“Guns. Shooting. Marksmanship.” Teaching.

“Part of good marksmanship is natural,” she said, polishing the barrel of her gun. “But most of it is practice.” Here she paused. “To protect someone.”

Maria thought about that for a long time.

Motivation, a reason to pull the trigger, hands around wrist, collected voice, a shot, a thud, a bull’s eye.


One day, Riza Hawkeye didn’t appear at the shooting range, nor did she come the next day, nor the day after that. Maria found out, through the military’s tangled grapevine, that a certain State Alchemist had been sent to Central and taken his staff with him.

Maria Ross continued to visit the range. At first, before she found out that Hawkeye was gone, she practiced every day in hopes that the other woman might be there. Eventually, it became routine, a habit. She mastered hitting a target dead center on her own, standing her ground, drawing and firing quickly.

There were rumors of problems off to the East, of a possibility of war. Maria Ross continued to practice.

It was silly, she knew, but love was like that.

Early mornings, self-assurance, motivation, a reason to pull the trigger, hands around wrist, collected voice, a shot, a thud, a bull’s-eye.

And, at the heart of it all, someone to protect.


For shann.

Characters: Edward, Wrath, Envy, various other sins
Location: Disney World during the holidays
Premise: On "that person"'s orders, Envy takes Wrath to Disney to keep him occupied (he's getting in the way of the sins' Christmas preparations). An unwilling Edward is stuffed in the luggage and forced to tag along. Gluttony MUST eat the Christmas tree in an early scene.

Title: “Moofy’s First Christmas”
Warnings: Silliness and spoilers through episode 50, actually. And utter disregard for timelines and how the Gate works. :P

The premise for this actually reminds me of the very first piece of fanfiction I ever wrote – Harry Potter goes to Disneyland. I’ve actually never been to Disney World, but I, like, grew up at Disneyland, so the parts of this story that aren’t vague will really be about Disneyland. Sorry, shann. :P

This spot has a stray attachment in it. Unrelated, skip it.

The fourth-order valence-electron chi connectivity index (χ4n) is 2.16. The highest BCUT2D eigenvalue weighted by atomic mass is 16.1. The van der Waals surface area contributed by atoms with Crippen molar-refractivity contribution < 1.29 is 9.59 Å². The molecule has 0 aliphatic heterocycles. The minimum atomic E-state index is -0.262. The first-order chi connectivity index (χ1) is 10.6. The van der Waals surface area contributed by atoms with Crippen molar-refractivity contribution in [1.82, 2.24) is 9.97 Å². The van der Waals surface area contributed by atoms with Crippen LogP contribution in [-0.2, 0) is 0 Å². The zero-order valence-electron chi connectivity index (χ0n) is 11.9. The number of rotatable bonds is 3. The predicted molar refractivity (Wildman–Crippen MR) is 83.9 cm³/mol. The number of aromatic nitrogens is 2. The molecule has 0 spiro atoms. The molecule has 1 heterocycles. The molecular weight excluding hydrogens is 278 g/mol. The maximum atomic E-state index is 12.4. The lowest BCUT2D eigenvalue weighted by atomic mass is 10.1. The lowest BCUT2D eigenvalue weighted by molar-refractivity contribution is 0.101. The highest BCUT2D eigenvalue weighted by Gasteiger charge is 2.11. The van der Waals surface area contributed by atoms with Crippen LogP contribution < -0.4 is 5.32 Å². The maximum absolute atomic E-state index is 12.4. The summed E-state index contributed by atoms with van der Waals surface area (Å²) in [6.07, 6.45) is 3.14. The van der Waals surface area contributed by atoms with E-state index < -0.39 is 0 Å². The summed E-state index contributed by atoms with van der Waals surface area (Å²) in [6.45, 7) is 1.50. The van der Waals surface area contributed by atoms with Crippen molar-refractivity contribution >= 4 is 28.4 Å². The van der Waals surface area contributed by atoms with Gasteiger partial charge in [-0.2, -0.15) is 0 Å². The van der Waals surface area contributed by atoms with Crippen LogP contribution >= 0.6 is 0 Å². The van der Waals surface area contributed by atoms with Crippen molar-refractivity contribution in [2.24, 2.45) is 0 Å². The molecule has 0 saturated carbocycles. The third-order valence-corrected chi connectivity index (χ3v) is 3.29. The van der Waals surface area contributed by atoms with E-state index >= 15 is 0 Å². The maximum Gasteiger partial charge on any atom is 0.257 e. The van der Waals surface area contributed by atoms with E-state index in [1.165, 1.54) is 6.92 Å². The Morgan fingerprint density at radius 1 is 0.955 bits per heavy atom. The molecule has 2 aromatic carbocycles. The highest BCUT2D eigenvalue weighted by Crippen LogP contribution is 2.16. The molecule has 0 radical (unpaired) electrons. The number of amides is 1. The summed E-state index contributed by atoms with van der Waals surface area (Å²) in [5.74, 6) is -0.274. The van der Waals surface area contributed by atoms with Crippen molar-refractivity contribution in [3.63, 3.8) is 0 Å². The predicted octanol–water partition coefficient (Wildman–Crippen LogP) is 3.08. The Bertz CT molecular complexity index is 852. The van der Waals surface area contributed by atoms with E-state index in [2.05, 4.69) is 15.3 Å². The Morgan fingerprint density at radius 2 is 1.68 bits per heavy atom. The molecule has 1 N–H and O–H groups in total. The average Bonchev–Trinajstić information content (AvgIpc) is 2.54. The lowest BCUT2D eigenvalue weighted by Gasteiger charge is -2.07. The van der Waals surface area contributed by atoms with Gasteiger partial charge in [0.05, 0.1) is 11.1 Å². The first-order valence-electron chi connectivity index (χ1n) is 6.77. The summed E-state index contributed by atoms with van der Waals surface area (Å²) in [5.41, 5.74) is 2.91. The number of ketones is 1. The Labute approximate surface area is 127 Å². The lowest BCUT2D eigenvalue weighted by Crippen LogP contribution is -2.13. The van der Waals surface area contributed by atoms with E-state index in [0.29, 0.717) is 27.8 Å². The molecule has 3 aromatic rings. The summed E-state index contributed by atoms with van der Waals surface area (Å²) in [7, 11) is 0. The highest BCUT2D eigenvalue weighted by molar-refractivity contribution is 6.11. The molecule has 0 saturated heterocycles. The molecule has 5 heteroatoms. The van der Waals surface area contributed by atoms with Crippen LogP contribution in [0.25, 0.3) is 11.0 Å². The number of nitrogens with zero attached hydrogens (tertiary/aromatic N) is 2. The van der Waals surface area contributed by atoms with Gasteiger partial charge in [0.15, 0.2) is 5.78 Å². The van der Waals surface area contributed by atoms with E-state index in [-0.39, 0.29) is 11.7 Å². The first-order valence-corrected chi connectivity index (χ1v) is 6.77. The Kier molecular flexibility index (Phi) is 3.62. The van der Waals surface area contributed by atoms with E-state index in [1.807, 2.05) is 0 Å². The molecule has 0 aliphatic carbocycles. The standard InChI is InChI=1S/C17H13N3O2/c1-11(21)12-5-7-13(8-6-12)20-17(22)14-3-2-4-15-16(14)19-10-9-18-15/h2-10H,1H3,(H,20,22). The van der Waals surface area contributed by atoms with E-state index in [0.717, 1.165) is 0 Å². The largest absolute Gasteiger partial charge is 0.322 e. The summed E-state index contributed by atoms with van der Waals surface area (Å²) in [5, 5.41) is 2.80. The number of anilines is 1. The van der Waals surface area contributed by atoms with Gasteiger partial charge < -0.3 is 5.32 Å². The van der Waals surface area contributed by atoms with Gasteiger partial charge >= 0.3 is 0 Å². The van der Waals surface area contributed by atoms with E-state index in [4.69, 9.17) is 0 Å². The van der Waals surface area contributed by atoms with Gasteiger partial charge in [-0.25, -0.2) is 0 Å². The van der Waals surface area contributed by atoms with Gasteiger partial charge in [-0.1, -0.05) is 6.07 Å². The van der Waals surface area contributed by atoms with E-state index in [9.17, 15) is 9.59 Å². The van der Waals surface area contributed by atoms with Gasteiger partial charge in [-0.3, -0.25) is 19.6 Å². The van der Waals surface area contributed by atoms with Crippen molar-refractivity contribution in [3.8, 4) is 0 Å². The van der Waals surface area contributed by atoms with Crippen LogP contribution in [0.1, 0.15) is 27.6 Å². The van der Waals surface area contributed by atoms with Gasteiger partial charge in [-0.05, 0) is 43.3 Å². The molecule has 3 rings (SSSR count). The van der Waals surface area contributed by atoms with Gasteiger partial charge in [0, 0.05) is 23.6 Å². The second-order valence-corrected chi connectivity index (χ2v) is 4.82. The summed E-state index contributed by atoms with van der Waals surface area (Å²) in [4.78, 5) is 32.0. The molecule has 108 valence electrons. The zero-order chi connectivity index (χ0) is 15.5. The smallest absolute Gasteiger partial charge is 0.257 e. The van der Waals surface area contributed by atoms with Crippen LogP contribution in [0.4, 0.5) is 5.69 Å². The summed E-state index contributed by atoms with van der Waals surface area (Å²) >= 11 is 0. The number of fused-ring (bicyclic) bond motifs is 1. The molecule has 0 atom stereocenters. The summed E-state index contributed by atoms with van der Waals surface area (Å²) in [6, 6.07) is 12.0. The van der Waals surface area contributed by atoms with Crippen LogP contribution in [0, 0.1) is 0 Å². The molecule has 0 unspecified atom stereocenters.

“Gluttony!” screeched Dante, “get away from the Christmas tree!”

“But I’m hungry…”

“Get out! The Christmas tree is not for eating!”

“Christmas tree?” echoed Wrath, stumbling into the room. “What’s… ‘Christmas’?”

“Christmas,” explained Dante, transmuting some sand into hay and tossing it into a manger, “is a very special holiday that really celebrates coming together in peace and love. No one in Amestris has celebrated it for hundreds of years—”

“Because it’s a load of sentimental bull,” smirked Envy, entering the room with two squirming bundles under his arms. “She only celebrates it because it’s the first time she kissed Ho—”


“What? It’s true.”

Dante turned up her nose and chose to ignore this. “Did you bring the baby?”

“Yes, yes.” he said. “I got a bit distracted along the way, but I found one for you.” He unwrapped the smaller bundle and tossed the infant inside to Dante, who smiled and placed it as gently as she could (for a sekkritly evil four-hundred-year-old alchemist) in the manger.

“There, the nativity scene is done… but what about that?” She pointed to the swath of dirty fabric under Envy’s arm, which was giving off muffled screams and wriggling like a beached fish.

“Oh this?” Envy grinned, rolling out the bundle like a rug. Edward Elric, tied up and gagged, slid across the marble floor, took one look at his surroundings, then redoubled his efforts to escape from his bonds. “I brought a little State Alchemist along with me. I figured he’d make a good Christmas elf.” The Fullmetal Alchemist froze, then began howling through his gag something that sounded something like “Who’s short enough to be an elf?”

“It’s you!” Wrath shrieked.

“It’s you!” shouted Ed – at least, that’s what he tried to say.

“It’s him,” said Envy. “Isn’t he cute? I thought we could put him in a little red suit and tug on his ears until they’re pointy and use him as a decoration.”

“No,” said Dante, twirling a dark lock of hair around her finger coquettishly, “I think we should leave him tied up like that. He’s just as handsome as his father was…”

“No objections here,” Envy grinned. “We can tie him up to the tree and play with him.”

Ed made some very angry noises through his gag and thrashed around even more, knocking over most of Dante’s nativity scene the process. The baby, pitched from the manger, began to cry.

And that’s when all hell broke loose.

Wrath began to scream, Ed managed to cut his hands loose on one of the wise men’s crowns, and Envy sat back and laughed. Several alchemical explosions and minutes of high-pitched caterwauling later, Dante hit both Wrath and Ed over the head with an alchemized club and collapsed to the ground. “This is not what Christmas is supposed to be like!” she snapped to Envy, who nodded silently, trying not to grin.

There was a crunch from the other end of the room.